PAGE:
Elisp: Writing a make-citation Command

By Xah Lee. Date: . Last updated: .

This page shows you how to write a emacs lisp command that transforms a text block under cursor into a specific citation format.

Problem

Write a elisp command so that when called, and if cursor is somewhere in a text like this:

Defective C++
By Yossi Kreinin
2007
http://yosefk.com/c++fqa/defective.html

It becomes this:

<cite>Defective C++</cite> (2007) By Yossi Kreinin. @ <a class="sorc" href="http://yosefk.com/c++fqa/defective.html" title="accessed:2011-08-15">Source yosefk.com</a>

Detail

I write many blogs. When i make a link, i like to also include the article title, author, date. This would help solving the link rot problem. (when a link is dead, at least the reader still knows the {title, author, date}.) For example, here's a typical link:

<a href="http://yosefk.com/c++fqa/defective.html">http://yosefk.com/c++fqa/defective.html</a>

I would like it to be like this:

<cite>Defective C++</cite> (2007) By Yossi Kreinin. @ <a class="sorc" href="http://yosefk.com/c++fqa/defective.html" title="accessed:2011-08-15">Source yosefk.com</a>

With proper Cascading Style Sheet (CSS), it is rendered in browsers like this:

Defective C++ By Yossi Kreinin. At http://yosefk.com/c++fqa/defective.html

It is quite tedious to get the {title, author, date} from a site. But once i got these info manually, i can automate the part of formatting. So, i start with this text:

Defective C++
By Yossi Kreinin
2007
http://yosefk.com/c++fqa/defective.html

Then, pressing a button, the text will be transformed to the desired HTML format.

If you are curious, the CSS used is this:

cite {color:#822222}
cite:before,cite:after {color:black;font-style:normal}
cite:before {content:"〈"}
cite:after {content:"〉"}
cite.book:before {content:"《"}
cite.book:after {content:"》"}

[see CSS Tutorial] The angle brackets is Asian convention for book/article titles. [see Intro to Chinese Punctuation]

Solution

Here's the outline of steps:

  1. Get the input text. (get their boundary positions)
  2. Split the input text by line break.
  3. Process each line into proper format.
  4. Delete the input text.
  5. Insert new next.

Here's the code:

(defun make-citation ()
  "Reformat current text block or selection into a canonical citation format.

For example, place cursor somewhere in the following block:

Circus Maximalist
By PAUL GRAY
Monday, Sep. 12, 1994
http://www.time.com/time/magazine/article/0,9171,981408,00.html

After execution, the lines will become

<cite>Circus Maximalist</cite> (1994-09-12) By Paul Gray. @ <a href=\"http://www.time.com/time/magazine/article/0,9171,981408,00.html\">Source www.time.com</a>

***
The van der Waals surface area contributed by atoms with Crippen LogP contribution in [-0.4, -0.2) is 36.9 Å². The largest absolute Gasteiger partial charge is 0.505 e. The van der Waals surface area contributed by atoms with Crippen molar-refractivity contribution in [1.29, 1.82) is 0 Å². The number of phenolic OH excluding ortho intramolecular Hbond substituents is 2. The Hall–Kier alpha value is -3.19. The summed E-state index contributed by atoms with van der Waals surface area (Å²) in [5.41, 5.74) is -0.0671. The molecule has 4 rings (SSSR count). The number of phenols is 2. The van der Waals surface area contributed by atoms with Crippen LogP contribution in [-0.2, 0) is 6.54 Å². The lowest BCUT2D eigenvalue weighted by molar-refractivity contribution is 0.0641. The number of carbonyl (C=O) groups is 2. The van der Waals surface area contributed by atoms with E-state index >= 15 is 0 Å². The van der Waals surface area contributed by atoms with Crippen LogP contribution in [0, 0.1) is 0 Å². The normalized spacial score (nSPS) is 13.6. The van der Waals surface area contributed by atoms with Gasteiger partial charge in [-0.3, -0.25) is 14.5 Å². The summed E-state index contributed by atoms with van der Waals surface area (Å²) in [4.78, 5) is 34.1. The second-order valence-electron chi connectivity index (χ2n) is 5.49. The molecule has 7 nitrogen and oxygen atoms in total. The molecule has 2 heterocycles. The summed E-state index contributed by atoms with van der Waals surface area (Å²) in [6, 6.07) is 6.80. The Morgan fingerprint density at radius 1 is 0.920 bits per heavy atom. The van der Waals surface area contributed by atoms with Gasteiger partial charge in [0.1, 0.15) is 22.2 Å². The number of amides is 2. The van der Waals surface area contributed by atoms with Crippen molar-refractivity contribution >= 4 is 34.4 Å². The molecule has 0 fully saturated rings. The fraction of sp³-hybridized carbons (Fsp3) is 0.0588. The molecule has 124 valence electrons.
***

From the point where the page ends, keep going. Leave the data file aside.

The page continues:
If there's a text selection, use it for input, otherwise the input is a text block between empty lines."
  (interactive)
  (let (bds p1 p2 inputText myList $title $author $date $url )

    (setq bds (get-selection-or-unit 'block))
    (setq inputText (elt bds 0) )
    (setq p1 (elt bds 1) )
    (setq p2 (elt bds 2) )

    (setq inputText (replace-regexp-in-string "^[[:space:]]*" "" inputText)) ; remove white space in front

    (setq myList (split-string inputText "[[:space:]]*\n[[:space:]]*" t) )

    (setq $title (elt myList 0))
    (setq $author (elt myList 1))
    (setq $date (elt myList 2))
    (setq $url (elt myList 3))

    (setq $author (replace-regexp-in-string "\\. " " " $author)) ; remove period in Initals
    (setq $author (replace-regexp-in-string "By +" "" $author))
    (setq $author (upcase-initials (downcase $author)))
    (setq $date (fix-timestamp-string $date))

    (setq $url (with-temp-buffer (insert $url) (source-linkify) (buffer-string)))

    (delete-region p1 p2 )
    (insert (concat "<cite>" $title "</cite>") " " "(" $date ")"  " By " $author ". @ " $url)
    ))

The code is pretty simple. Grabbing the text is done by:

(setq bds (get-selection-or-unit 'block))
(setq $inputText (elt bds 0) )
(setq p1 (elt bds 1) )
(setq p2 (elt bds 2) )

The get-selection-or-unit is my custom function as a replacement for elisp's thing-at-point. It returns a vector [‹text› ‹begin boundary› ‹end boundary›]. (See: Elisp: Using thing-at-point for detail.)

Then, we split the text into lines:

(setq myList (split-string $inputText "[[:space:]]*\n[[:space:]]*" t) )

(setq $title (elt myList 0))
(setq $author (elt myList 1))
(setq $date (elt myList 2))
(setq $url (elt myList 3))

process each line:

(setq $author (replace-regexp-in-string "\\. " " " $author)) ; remove period in Initals 
(setq $author (replace-regexp-in-string "By +" "" $author))
(setq $author (upcase-initials (downcase $author))) ; some site has author name in all caps
(setq $date (fix-timestamp-string $date)) ; transform the date format to yyyy-mm-dd

The fix-timestamp-string transforms arbitrary datetime format into a canonical form yyyy-mm-dd. (ISO 8601) For examples:

See: Elisp: Writing a Date Time String Parsing Function.

Now, we change the URL into a link:

(setq $url (with-temp-buffer (insert $url) (source-linkify) (buffer-string)))

The source-linkify is a command i wrote to change URL to a link into a special format for my own blogs. For example, it changes this:

http://yosefk.com/c++fqa/defective.html

into this:

<a class="sorc" href="http://yosefk.com/c++fqa/defective.html" title="accessed:2011-08-16">Source yosefk.com</a>

For detail of source-linkify, see: Elisp: Change URL into HTML Link.

Finally, the code deletes the input text, and insert the new:

(delete-region p1 p2 )
(insert (concat "<cite>" $title "</cite>") " " "(" $date ")"  " By " $author ". @ " $url)

The weird ξ you see in my elisp code is Greek x. I use Unicode char in symbol name for easy distinction from builtin symbols. You can just ignore it. [see Programing Style: Variable Naming: English Words Considered Harmful]

For a full version, see xah-html-make-citation in Emacs: Xah HTML Mode.

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